This strategy can be very simple or very complicated, depending on the unique needs of the investor. A simple hypothetical example would be a person who has $200,000 and wants to spend $5,000 a year for 10 years and after those 10 years, be back to having $200,000. So they might set $50,000 in a bank savings account and take $5,000 a year from that account. But what should they do with the other $150,000?
With the other $150,000 they would need to find something with a a goal of generating 2.88% a year for 10 years. If they found an investment that could potentially do that they would be back to $200,000 after the 10 years has passed. As the name implied, they spent some money and completely replaced it.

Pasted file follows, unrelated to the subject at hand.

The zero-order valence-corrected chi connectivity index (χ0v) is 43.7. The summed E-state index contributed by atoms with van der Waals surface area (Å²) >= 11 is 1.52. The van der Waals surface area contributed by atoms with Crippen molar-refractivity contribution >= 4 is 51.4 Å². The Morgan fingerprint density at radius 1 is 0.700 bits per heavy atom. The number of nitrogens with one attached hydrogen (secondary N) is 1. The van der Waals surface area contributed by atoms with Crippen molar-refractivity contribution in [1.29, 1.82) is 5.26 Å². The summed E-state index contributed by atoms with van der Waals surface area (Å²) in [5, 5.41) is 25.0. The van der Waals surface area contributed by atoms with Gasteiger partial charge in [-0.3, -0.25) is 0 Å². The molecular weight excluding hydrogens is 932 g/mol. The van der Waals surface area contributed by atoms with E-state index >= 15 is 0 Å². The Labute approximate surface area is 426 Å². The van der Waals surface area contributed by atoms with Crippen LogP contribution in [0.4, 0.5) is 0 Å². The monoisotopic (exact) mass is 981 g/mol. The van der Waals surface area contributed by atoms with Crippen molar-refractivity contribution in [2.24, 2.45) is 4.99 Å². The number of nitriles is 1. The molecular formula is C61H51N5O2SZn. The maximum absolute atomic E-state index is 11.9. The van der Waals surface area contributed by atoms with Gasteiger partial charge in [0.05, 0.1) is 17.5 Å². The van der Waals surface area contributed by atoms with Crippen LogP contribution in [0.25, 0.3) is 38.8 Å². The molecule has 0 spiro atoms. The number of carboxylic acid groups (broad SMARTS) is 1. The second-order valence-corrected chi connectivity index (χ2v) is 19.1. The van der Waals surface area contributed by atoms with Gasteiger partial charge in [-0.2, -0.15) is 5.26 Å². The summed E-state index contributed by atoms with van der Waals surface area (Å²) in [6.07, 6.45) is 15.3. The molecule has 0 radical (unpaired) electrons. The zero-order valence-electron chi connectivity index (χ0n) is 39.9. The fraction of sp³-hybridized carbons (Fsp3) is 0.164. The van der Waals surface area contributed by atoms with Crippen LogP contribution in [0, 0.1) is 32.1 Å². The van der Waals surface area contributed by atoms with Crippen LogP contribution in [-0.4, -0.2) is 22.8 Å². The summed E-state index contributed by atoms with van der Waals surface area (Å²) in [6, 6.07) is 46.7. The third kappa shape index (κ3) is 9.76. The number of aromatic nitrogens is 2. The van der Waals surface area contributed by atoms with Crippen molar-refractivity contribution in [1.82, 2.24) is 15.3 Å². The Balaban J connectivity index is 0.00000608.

The strategy can get more complex if need be to accommodate various income needs at different points in time. For example, you may need $5,000 for 3 years then $10,000 for the next 3 years then need $0 for 2 years. Using various Time Value of Money calculators you could craft a strategy to help meet those spending needs and replace that money by a later point in time.
Some people may prefer to use lower investment risk vehicles like CDs, Government Bonds or Fixed Annuities. While others may use investments that carry additional market risk knowing they might not replace what they have spent but they are taking that risk in hopes of maybe having more. There are many types of hypothetical scenarios I could come up with but hopefully you have general sense of the ‘spend and replace’ strategy.